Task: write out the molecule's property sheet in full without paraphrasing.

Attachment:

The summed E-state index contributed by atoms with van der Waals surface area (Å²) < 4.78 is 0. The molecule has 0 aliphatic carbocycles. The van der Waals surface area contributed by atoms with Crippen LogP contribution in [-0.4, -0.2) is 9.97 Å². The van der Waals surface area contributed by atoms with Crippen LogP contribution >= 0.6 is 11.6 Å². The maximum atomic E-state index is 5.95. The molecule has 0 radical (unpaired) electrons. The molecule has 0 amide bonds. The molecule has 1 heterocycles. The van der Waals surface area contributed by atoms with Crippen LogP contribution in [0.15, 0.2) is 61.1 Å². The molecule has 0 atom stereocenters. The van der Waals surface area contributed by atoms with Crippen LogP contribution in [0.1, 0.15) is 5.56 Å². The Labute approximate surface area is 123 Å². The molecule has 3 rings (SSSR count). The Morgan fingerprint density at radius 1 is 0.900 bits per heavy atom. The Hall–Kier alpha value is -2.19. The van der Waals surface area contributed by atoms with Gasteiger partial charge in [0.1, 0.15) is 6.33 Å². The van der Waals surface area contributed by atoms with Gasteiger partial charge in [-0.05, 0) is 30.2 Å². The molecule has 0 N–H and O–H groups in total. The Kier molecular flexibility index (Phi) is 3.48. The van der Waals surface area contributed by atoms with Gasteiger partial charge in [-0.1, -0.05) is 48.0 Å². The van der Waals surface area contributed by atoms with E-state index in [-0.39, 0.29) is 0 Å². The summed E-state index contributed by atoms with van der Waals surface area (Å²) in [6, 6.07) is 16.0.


The summed E-state index contributed by atoms with van der Waals surface area (Å²) < 4.78 is 0. The molecule has 0 aliphatic carbocycles. The van der Waals surface area contributed by atoms with Crippen LogP contribution in [-0.4, -0.2) is 9.97 Å². The van der Waals surface area contributed by atoms with Crippen LogP contribution >= 0.6 is 11.6 Å². The maximum atomic E-state index is 5.95. The molecule has 0 radical (unpaired) electrons. The molecule has 0 amide bonds. The molecule has 1 heterocycles. The van der Waals surface area contributed by atoms with Crippen LogP contribution in [0.15, 0.2) is 61.1 Å². The molecule has 0 atom stereocenters. The van der Waals surface area contributed by atoms with Crippen LogP contribution in [0.1, 0.15) is 5.56 Å². The Labute approximate surface area is 123 Å². The molecule has 3 rings (SSSR count). The Morgan fingerprint density at radius 1 is 0.900 bits per heavy atom. The Hall–Kier alpha value is -2.19. The van der Waals surface area contributed by atoms with Gasteiger partial charge in [0.1, 0.15) is 6.33 Å². The van der Waals surface area contributed by atoms with Gasteiger partial charge in [-0.05, 0) is 30.2 Å². The molecule has 0 N–H and O–H groups in total. The Kier molecular flexibility index (Phi) is 3.48. The van der Waals surface area contributed by atoms with Gasteiger partial charge in [-0.1, -0.05) is 48.0 Å². The van der Waals surface area contributed by atoms with E-state index in [-0.39, 0.29) is 0 Å². The summed E-state index contributed by atoms with van der Waals surface area (Å²) in [6, 6.07) is 16.0.